RBNZ’s Wheeler cuts OCR to 3% and flags more to come, says kiwi needs to keep falling

Reserve Bank governor Graeme Wheeler cut the official cash rate a quarter-point to 3 percent and flagged more reductions are likely, while saying a lower kiwi dollar is needed to prop up the nation’s export sector. The New Zealand dollar jumped higher.

“A reduction in the OCR is warranted by the softening in the economic outlook and low inflation,” Wheeler said in a statement. “At this point, some further easing seems likely.”

Wheeler kicked off an easing cycle last month as inflation stayed below his target band and falling dairy prices lead to a deterioration in the country’s terms of trade, forecasting the 90-day bank bill rate, often seen as a proxy for the OCR, would fall to 3.3 percent in the December quarter before bottoming out at 3.1 percent in June 2016. At the time, he told politicians he was watching a number of indicators including inflation signals, commodity prices and the falling currency in gauging whether to cut interest rates again.

Since then, inflation has continued to track below the central bank’s target band, and whole milk powder prices slumped at the most recent GlobalDairyTrade auction, prompting traders to price in an outside chance Wheeler would cut the key rate by half a percentage point at today’s meeting.

Wheeler today dropped his reference to the New Zealand dollar being unjustifiably and unsustainably high – criteria which warrant intervention – while saying its significant decline since April and lower interest rates have led to easier monetary conditions. The Reserve Bank reiterated the currency was at “unjustifiable and unsustainable levels” in its state of corporate intent, released last month, having removed the reference in the June 11 monetary policy statement.

“While the currency depreciation will provide support to the export and import competing sectors, further depreciation is necessary given the weakness in export commodity prices,” Wheeler said.

The New Zealand dollar rose falling his statement today. It jumped as high as 66.47 US cents, from 65.65 cents immediately before the 9am statement, and was recently trading at 66.15 cents.

Government data last week showed New Zealand’s consumers price index rose at an annual pace of 0.3 percent, and Wheeler said the headline rate was tracking below the bank’s 1 percent to 3 percent target band “due largely to previous strength in the New Zealand dollar and a large decline in world oil prices.” Non-tradable inflation, which covers the domestic sector, increased at an annual 2 percent pace in the period, its lowest level since December 2001.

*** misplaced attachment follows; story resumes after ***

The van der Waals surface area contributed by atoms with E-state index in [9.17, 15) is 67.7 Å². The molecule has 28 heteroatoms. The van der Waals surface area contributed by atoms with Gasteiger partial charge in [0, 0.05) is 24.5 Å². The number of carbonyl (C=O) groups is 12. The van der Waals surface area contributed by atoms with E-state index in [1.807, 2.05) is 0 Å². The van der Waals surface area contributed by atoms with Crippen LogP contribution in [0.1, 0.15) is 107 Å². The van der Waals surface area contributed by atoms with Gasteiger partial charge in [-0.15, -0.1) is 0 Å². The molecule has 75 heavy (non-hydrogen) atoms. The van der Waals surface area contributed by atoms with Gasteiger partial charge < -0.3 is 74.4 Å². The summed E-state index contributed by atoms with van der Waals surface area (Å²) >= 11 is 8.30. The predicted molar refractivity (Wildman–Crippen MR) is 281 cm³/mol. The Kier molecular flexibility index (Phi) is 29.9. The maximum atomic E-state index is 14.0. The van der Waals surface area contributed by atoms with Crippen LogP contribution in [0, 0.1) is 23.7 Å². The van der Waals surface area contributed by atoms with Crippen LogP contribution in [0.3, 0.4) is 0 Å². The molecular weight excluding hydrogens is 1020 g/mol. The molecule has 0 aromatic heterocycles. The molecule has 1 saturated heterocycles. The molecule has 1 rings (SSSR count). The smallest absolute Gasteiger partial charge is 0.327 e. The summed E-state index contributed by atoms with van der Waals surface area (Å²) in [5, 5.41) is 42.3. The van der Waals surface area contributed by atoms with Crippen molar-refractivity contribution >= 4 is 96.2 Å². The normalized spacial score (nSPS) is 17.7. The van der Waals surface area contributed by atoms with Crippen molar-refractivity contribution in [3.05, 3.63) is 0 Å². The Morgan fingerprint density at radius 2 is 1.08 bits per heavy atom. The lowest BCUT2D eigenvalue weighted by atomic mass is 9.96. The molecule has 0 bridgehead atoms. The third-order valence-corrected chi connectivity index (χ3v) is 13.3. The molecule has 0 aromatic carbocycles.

The bank expects annual CPI to rise to its target mid-point of the range early next year, though “a key uncertainty is how quickly the exchange rate pass-through will occur,” Wheeler said.

New Zealand’s economy is growing at an annual rate of about 2.5 percent, supported by low interest rates, building activity and high net migration, though Wheeler said the outlook has deteriorated since last month’s monetary policy statement forecasts, when it stripped out half a percentage point from expected expansion.

“Rebuild activity in Canterbury appears to have peaked, and the world price for New Zealand’s dairy exports has fallen sharply,” he said.

Prime Minister John Key this week tried to talk up the economy, saying the nation was growing at a “respectable rate” and that New Zealanders shouldn’t talk themselves into “a gloomy mind-set” over the prospect of a weaker Chinese economy and Greece’s latest bailout, which were weighing on global markets.

The Reserve Bank has been juggling the competing tensions of a strong dollar eroding export receipts against rapid house price gains in Auckland, and settled on imposing new lending restrictions on property investment loans as a means to try and cool the housing market from October.

Wheeler said Auckland house prices are still rising at a rapid pace, though outside the nation’s biggest city house price inflation was “relatively low.” Increased building activity is underway in Auckland, though “it will take some time for the imbalances in the housing market to be corrected,” he said.


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